140821_Bartrams Garden_8078acsYoung bullfrog, finding shade from the hot August sun in the lily pads. The tail has been absorbed into his body, and he’s fully mature, but he will continue to grow in size. Adult bullfrogs rest during the day, and hunt at night. Anything they can catch becomes prey – insects, fish, birds, even small mammals.

140821_Bartrams Garden_7983acsThe small pond is home to a surprisingly tame group of young bullfrogs. The presence of humans with cameras doesn’t seem to bother them much. Bullfrogs will remain near water much of the time, as they must keep their skin moist.

140813_Tyler_7665aAnother pond finds a green frog amidst the cattails. Green frogs are also primarily aquatic. See the ridges running along the frog’s back? That’s the best way to tell green frogs from bullfrogs; the latter lack these dorsolateral ridges.

FUN FACT: The roundish circle behind the frog’s eye is the tympanum, an external “ear” of sorts. It transmits sound to the frog’s inner ear. In females, the tympanum is about the same size as the eye; in males it’s twice as big. An easy way to tell the boys from the girls!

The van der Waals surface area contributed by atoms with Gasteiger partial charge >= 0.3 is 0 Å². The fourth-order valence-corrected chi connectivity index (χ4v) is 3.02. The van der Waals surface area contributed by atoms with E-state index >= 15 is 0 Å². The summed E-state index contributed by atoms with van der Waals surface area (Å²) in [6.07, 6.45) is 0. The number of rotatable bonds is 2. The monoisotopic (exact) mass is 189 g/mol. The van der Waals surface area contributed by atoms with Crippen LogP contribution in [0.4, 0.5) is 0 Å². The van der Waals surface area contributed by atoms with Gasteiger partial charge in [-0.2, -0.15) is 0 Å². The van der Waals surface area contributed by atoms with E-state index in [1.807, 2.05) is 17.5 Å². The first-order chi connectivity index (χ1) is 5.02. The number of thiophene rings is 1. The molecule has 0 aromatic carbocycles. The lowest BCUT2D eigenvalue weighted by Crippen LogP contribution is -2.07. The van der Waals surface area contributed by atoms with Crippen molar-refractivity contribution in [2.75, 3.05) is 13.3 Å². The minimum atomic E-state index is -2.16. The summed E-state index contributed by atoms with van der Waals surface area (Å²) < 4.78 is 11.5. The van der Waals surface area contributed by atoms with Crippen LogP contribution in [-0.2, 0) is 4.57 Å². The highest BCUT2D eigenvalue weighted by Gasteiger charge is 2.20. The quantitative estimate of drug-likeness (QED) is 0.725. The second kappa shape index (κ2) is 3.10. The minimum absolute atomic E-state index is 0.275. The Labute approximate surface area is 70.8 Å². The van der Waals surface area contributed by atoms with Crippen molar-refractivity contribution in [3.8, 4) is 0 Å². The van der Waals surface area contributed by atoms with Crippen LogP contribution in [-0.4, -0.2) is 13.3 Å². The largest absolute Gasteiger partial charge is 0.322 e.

140810_Mineral Hill_7643acsA wood frog sports a robber’s mask as he lingers on the leaves scattered across the forest floor. Wood frogs live in low moist woodlands and forested swamps. In the winter they migrate to nearby uplands, returning in the spring to the vernal pools, to search out a mate and begin the cycle anew.

Essence of Gold

Tyler Flowers_8591 a

Nature’s first green is gold,

Her hardest hue to hold.

Her early leaf’s a flower;

But only so an hour.

Then leaf subsides to leaf.

So Eden sank to grief,

So dawn goes down to day.

Nothing gold can stay.

-Robert Frost

HNWR Warbler Prothonotary_9247 acsProthonotary Warbler

HNWR Flicker_9449 acsNorthern Flicker, showing why it is known as “Yellow-shafted Flicker”

HNWR Warbler Palm_9707 aPalm Warbler

HNWR Bee Redbud_0162 aBumblebee on redbud blossoms

HNWR Sparrow Savannah_0343 aSavannah Sparrow

HNWR Warbler YeRu_5420 acsYellow-rumped Warbler

HNWR Warbler YeRu_5437 aYellow-rumped Warbler, showing the yellow rump

HNWR Warbler Yellow_5327 aYellow Warbler

Mt Cuba_6194 a

The golden days of Spring, soon to give way to the deep green of Summer

Mt Cuba_6557 acs